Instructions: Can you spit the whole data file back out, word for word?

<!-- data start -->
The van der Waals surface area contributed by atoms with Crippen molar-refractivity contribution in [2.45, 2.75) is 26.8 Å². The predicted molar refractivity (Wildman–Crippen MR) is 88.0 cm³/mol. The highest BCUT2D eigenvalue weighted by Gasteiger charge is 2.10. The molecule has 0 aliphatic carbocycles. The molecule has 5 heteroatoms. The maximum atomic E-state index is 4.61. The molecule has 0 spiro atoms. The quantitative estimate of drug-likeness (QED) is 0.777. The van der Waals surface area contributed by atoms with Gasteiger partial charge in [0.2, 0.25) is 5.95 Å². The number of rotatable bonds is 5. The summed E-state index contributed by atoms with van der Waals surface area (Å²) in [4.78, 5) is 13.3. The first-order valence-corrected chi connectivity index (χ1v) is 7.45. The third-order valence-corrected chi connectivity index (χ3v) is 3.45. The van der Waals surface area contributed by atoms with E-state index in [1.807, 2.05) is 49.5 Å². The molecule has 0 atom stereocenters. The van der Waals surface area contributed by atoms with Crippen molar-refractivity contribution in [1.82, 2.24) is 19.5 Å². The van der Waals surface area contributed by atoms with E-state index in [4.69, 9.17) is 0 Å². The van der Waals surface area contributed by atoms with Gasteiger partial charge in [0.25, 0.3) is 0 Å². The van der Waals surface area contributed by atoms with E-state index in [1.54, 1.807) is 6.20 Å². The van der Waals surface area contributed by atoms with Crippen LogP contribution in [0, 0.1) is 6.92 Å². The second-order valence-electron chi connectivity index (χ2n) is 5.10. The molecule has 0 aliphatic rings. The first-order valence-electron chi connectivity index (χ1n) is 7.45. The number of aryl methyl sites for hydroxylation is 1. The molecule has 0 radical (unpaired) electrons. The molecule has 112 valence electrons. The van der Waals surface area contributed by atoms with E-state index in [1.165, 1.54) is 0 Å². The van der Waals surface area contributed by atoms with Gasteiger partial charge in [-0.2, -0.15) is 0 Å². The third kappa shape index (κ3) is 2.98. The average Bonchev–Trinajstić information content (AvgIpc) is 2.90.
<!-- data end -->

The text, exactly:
The van der Waals surface area contributed by atoms with Crippen molar-refractivity contribution in [2.45, 2.75) is 26.8 Å². The predicted molar refractivity (Wildman–Crippen MR) is 88.0 cm³/mol. The highest BCUT2D eigenvalue weighted by Gasteiger charge is 2.10. The molecule has 0 aliphatic carbocycles. The molecule has 5 heteroatoms. The maximum atomic E-state index is 4.61. The molecule has 0 spiro atoms. The quantitative estimate of drug-likeness (QED) is 0.777. The van der Waals surface area contributed by atoms with Gasteiger partial charge in [0.2, 0.25) is 5.95 Å². The number of rotatable bonds is 5. The summed E-state index contributed by atoms with van der Waals surface area (Å²) in [4.78, 5) is 13.3. The first-order valence-corrected chi connectivity index (χ1v) is 7.45. The third-order valence-corrected chi connectivity index (χ3v) is 3.45. The van der Waals surface area contributed by atoms with E-state index in [1.807, 2.05) is 49.5 Å². The molecule has 0 atom stereocenters. The van der Waals surface area contributed by atoms with Crippen molar-refractivity contribution in [1.82, 2.24) is 19.5 Å². The van der Waals surface area contributed by atoms with E-state index in [4.69, 9.17) is 0 Å². The van der Waals surface area contributed by atoms with Gasteiger partial charge in [0.25, 0.3) is 0 Å². The van der Waals surface area contributed by atoms with E-state index in [1.54, 1.807) is 6.20 Å². The van der Waals surface area contributed by atoms with Crippen LogP contribution in [0, 0.1) is 6.92 Å². The second-order valence-electron chi connectivity index (χ2n) is 5.10. The molecule has 0 aliphatic rings. The first-order valence-electron chi connectivity index (χ1n) is 7.45. The number of aryl methyl sites for hydroxylation is 1. The molecule has 0 radical (unpaired) electrons. The molecule has 112 valence electrons. The van der Waals surface area contributed by atoms with E-state index in [1.165, 1.54) is 0 Å². The van der Waals surface area contributed by atoms with Gasteiger partial charge in [-0.2, -0.15) is 0 Å². The third kappa shape index (κ3) is 2.98. The average Bonchev–Trinajstić information content (AvgIpc) is 2.90.